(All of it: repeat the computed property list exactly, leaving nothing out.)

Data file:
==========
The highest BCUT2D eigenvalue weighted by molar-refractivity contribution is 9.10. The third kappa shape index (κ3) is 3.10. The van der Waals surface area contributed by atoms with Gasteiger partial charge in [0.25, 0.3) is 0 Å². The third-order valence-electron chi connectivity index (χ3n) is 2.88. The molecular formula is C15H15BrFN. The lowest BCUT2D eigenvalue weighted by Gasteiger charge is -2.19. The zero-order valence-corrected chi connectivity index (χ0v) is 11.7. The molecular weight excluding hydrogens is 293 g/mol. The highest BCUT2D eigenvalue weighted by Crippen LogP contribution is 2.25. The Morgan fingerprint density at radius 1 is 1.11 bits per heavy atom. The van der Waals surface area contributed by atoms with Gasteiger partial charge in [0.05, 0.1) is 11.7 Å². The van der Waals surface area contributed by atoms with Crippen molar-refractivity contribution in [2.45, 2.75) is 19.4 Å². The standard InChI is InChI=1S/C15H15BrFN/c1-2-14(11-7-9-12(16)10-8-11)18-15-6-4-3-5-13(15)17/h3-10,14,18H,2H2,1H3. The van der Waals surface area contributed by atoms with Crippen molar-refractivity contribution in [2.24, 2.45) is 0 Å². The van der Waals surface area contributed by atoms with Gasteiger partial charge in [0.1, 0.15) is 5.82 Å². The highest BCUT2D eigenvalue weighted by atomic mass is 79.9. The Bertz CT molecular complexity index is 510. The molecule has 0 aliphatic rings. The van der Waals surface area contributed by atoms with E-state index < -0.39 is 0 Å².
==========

The highest BCUT2D eigenvalue weighted by molar-refractivity contribution is 9.10. The third kappa shape index (κ3) is 3.10. The van der Waals surface area contributed by atoms with Gasteiger partial charge in [0.25, 0.3) is 0 Å². The third-order valence-electron chi connectivity index (χ3n) is 2.88. The molecular formula is C15H15BrFN. The lowest BCUT2D eigenvalue weighted by Gasteiger charge is -2.19. The zero-order valence-corrected chi connectivity index (χ0v) is 11.7. The molecular weight excluding hydrogens is 293 g/mol. The highest BCUT2D eigenvalue weighted by Crippen LogP contribution is 2.25. The Morgan fingerprint density at radius 1 is 1.11 bits per heavy atom. The van der Waals surface area contributed by atoms with Gasteiger partial charge in [0.05, 0.1) is 11.7 Å². The van der Waals surface area contributed by atoms with Crippen molar-refractivity contribution in [2.45, 2.75) is 19.4 Å². The standard InChI is InChI=1S/C15H15BrFN/c1-2-14(11-7-9-12(16)10-8-11)18-15-6-4-3-5-13(15)17/h3-10,14,18H,2H2,1H3. The van der Waals surface area contributed by atoms with Crippen molar-refractivity contribution in [2.24, 2.45) is 0 Å². The van der Waals surface area contributed by atoms with Gasteiger partial charge in [0.1, 0.15) is 5.82 Å². The highest BCUT2D eigenvalue weighted by atomic mass is 79.9. The Bertz CT molecular complexity index is 510. The molecule has 0 aliphatic rings. The van der Waals surface area contributed by atoms with E-state index < -0.39 is 0 Å².